Skip to comments.Lightfoot ballad helps keep alive memory of Edmund Fitzgerald- Ship sinks 30 years ago today
Posted on 11/10/2005 1:43:45 PM PST by apackof2
DETROIT (AP) It has been described in many ways: Haunting. Comforting. Powerful. Educational.
But one thing is certain. Gordon Lightfoot's song, "The Wreck of the Edmund Fitzgerald," has kept alive the memory of 29 men who lost their lives on Nov. 10, 1975 when the ore carrier plunged to the bottom of Lake Superior during a nasty storm.
"In large measure, his song is the reason we remember the Edmund Fitzgerald," said maritime historian Frederick Stonehouse. "That single ballad has made such a powerful contribution to the legend of the Great Lakes."
Three decades after the tragedy, the Fitzgerald remains the most famous of the 6,000 ships that have gone down on the Great Lakes.
Many owe their awareness of the Fitzgerald's fate to Lightfoot, whose own initial knowledge of the sinking came from a magazine.
Lightfoot read about the Fitzgerald in a Newsweek article and used it as the inspiration to pen what would become one of his signature songs.
Clocking in at 6 1/2 minutes, "The Wreck of the Edmund Fitzgerald" appeared on the 1976 album "Summertime Dream" and eventually made it to No. 2 on the pop charts.
The song remained on the charts for 21 weeks and has never really gone away. Lightfoot still performs it at concerts, including a show at Detroit's Fox Theatre over the summer.
Meeting him backstage that day was Ruth Hudson, whose son Bruce was working as a deckhand on the Fitzgerald when it went down. Lightfoot and Hudson have become friends over the years.
Hudson, who lives in North Ridgeville, Ohio, and saw Lightfoot perform near Cleveland the year the song was released, said the song has been therapeutic to the families of the crew.
"It's meant a lot. It's kept the men and the memorial to the men alive," she said. "I think it's been good for the families. They have felt comfort in it. I have talked to just about all of them, and I haven't talked to anyone who didn't like the song."
Lightfoot declined to be interviewed for this story, but he told The Associated Press in 2000 that "Wreck" is "a song you can't walk away from."
"You can't walk away from the people (victims), either," he said. "The song has a sound and total feel all of its own."
The structure of the song is simple: 14 verses, each four lines long, and the 450-plus words are carefully chosen and accompanied by a haunting melody.
The song tells the story of the Fitzgerald's fatal voyage, which began Nov. 9 in Superior, Wis., where it was loaded with 26,116 tons of iron ore and ready to set sail for Detroit.
A day later it was being pounded by 90-mph wind gusts and 30-foot waves.
Ernest McSorley, the ship's captain, radioed a trailing freighter, the Arthur M. Anderson, and said that the Fitzgerald had sustained topside damage and was listing. At 7:10 p.m., he told the Anderson: "We are holding our own."
A short time later, the ship disappeared from radar without issuing an SOS. After a few days, a vessel with sonar was able to locate the Fitzgerald only 15 miles from the safe haven of Whitefish Bay.
But Lightfoot's song does more than tell the story, it transports the listener on board the Fitzgerald that fateful night:
"The dawn came late and the breakfast had to wait/When the gales of November came slashing/When afternoon came it was freezing rain/In the face of a hurricane west wind."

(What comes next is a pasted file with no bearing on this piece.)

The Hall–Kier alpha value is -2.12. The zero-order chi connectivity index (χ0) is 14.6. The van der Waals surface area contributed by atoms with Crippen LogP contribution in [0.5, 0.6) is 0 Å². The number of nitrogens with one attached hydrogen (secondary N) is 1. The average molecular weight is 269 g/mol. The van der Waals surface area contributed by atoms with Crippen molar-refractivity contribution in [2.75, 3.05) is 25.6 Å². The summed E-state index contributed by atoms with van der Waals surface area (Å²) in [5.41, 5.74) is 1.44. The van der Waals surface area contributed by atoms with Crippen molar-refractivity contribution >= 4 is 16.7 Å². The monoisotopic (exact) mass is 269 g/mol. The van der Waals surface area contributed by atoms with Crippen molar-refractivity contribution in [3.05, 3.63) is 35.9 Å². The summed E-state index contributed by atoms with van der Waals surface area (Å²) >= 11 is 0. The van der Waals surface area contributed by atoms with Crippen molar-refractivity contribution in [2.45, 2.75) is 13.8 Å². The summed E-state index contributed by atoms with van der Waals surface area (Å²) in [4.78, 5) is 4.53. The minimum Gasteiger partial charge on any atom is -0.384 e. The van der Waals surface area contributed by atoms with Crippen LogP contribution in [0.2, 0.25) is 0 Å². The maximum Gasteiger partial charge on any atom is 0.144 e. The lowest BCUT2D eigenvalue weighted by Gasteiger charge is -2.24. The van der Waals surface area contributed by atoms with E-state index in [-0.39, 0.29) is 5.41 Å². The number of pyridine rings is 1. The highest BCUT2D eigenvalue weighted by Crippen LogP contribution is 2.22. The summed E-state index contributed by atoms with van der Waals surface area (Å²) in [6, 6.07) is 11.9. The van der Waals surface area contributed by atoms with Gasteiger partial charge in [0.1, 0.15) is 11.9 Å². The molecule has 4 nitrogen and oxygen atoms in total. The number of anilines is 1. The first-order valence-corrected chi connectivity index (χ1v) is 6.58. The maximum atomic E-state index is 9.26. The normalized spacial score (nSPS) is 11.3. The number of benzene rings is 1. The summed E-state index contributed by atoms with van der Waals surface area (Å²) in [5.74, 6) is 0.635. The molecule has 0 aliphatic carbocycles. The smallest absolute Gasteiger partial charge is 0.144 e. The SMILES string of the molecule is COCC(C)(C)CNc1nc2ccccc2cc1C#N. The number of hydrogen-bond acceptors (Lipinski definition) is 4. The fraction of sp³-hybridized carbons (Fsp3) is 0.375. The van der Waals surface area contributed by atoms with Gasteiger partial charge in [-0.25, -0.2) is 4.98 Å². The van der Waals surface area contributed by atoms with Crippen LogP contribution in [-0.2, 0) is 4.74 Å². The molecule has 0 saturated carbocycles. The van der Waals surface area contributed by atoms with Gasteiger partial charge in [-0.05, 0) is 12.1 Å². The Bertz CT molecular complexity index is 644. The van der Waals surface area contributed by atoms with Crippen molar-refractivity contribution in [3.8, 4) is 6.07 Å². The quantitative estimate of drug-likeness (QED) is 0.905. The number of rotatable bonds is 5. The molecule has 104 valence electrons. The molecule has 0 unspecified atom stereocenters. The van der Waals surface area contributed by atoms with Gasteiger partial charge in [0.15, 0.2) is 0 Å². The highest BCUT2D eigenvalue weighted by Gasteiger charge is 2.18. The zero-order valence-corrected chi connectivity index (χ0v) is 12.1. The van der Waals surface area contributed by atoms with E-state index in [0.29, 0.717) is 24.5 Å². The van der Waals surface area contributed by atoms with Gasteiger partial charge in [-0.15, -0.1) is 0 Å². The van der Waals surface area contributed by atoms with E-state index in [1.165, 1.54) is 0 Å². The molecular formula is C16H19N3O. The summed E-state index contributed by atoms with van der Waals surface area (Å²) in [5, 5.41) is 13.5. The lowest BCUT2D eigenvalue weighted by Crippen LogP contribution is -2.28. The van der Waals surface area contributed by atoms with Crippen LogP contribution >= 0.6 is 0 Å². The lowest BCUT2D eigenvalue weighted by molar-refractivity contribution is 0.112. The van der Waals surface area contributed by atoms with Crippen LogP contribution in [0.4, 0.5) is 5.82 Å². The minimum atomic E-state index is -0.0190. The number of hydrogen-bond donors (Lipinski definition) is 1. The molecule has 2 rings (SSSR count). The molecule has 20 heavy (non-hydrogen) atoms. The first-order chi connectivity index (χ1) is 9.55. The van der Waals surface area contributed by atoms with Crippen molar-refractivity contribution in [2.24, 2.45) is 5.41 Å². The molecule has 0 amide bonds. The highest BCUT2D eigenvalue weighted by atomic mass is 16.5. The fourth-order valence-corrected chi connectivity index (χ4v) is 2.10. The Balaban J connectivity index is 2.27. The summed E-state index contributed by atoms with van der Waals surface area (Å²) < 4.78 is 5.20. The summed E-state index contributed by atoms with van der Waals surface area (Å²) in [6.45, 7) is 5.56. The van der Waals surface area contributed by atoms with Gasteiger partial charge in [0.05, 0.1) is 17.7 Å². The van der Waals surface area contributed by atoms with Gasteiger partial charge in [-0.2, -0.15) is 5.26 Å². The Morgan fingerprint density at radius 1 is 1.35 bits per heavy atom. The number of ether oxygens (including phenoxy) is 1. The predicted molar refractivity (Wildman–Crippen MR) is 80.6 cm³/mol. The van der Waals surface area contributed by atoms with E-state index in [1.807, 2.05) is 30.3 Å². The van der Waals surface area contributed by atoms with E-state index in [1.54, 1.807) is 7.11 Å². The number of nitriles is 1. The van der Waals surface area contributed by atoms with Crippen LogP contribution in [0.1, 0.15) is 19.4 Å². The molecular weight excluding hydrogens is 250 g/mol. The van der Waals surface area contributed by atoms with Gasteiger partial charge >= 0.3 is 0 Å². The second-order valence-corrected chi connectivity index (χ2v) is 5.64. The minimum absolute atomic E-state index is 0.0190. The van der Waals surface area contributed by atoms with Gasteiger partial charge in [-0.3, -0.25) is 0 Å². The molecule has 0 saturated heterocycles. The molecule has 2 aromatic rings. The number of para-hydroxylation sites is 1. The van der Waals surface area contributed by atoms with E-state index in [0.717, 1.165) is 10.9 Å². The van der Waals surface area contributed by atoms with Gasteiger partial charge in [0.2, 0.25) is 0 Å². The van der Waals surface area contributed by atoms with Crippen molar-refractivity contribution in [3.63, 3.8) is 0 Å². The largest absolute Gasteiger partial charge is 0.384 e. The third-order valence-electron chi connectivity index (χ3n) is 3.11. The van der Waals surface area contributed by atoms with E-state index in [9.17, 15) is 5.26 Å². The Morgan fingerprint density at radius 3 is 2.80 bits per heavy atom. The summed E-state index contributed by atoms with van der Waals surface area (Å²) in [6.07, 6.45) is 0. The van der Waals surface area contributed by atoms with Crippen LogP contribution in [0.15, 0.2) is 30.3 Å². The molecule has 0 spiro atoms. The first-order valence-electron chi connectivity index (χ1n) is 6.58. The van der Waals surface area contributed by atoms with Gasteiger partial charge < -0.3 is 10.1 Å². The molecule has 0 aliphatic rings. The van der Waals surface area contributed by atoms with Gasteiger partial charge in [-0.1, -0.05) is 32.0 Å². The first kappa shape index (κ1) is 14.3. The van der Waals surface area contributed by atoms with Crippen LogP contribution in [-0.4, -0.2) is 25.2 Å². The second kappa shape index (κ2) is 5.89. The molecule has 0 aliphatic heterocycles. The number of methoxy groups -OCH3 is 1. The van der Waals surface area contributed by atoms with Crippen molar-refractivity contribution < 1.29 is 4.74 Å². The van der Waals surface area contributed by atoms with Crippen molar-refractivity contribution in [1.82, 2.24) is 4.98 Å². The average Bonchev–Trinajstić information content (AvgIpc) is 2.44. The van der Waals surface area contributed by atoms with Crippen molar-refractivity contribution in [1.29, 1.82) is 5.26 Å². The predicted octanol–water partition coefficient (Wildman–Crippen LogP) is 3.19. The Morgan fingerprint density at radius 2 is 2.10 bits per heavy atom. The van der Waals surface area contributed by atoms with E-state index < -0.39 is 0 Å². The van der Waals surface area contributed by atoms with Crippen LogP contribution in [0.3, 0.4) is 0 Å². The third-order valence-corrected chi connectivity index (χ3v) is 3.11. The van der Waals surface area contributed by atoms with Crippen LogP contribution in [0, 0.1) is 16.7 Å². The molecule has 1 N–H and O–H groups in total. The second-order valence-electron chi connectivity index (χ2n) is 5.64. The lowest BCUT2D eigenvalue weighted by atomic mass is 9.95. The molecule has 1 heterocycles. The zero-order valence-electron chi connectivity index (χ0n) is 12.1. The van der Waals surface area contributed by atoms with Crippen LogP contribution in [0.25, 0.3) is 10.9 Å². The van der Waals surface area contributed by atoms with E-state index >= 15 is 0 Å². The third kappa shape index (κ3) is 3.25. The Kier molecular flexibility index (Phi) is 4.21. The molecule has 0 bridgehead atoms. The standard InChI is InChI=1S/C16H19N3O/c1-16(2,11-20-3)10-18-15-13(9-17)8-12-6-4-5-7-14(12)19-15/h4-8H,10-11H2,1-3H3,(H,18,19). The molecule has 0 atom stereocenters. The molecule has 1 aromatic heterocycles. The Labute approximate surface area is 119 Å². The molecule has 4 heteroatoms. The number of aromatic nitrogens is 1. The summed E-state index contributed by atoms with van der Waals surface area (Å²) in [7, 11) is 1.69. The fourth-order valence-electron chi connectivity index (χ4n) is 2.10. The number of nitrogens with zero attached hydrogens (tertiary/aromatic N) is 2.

And then the crescendo:
"The captain wired in he had water coming in/And the good ship and crew was in peril/And later that night when his lights went out of sight/Came the wreck of the Edmund Fitzgerald."
Several memorial events are planned to coincide with the 30th anniversary of the sinking, including a ceremony at the Great Lakes Shipwreck Museum at Whitefish Point and a service at the Mariners' Church of Detroit.
And undoubtedly "The Wreck of the Edmund Fitzgerald" will be heard and discussed.
"Any bit of literature, prose or poetry that magnifies the loss of loved ones is so dramatic. That is comforting to those people. That means that someone else is sharing your grief. We bear one another's burdens, so that helps," said Bishop Richard W. Ingalls of the Mariners' Church. Ingalls tolled the church bell 29 times the morning after the sinking.
"Gordon Lightfoot's song definitely has given it a life that seems not to end."
whenever I hear the song on the radio it almost always sends a chill down my spine.
This a-shole had the nerve to attack my mother in 1971.
At seven PM the main hatchway gave in, he said 'fellas it's been good to know ya!'
God rest their souls!
I don't quite follow?
I lived in Marquette MI right on Lake Superior, a few years after the wreck....they were still talking about it then.
Me too, haunting
Bush did NOTHING to help those people on that sinking ship.
Agreed. It puts you right in the middle of the scene.
It's one of the best pieces of song writing - ever.
Was there an investigation? I hate to even ask, but I'm curious..
"Does anyone know where the love of God goes/when the waves turn the minutes to hours?"
I've had my share of those times when bluewater sailing, and that song always runs through my head.
How so? Just curious...was it physical or verbal abuse? (If you don't want to expand, that's okay...)
I think the song is a masterful work, very evocative, but I know absolutely nothing about him, other than he does kind of look like the kind of guy you would see playing his guitar in a coffee joint in Burlington, Vermont.
I have the CD in my car. It's one of my favorite songs of all time.
yes, I believe that the conclusion was that the hull split when huge waves lifted the bow and stern, leaving the center of the ship unsupported.
I've heard the hatch-open theory too.
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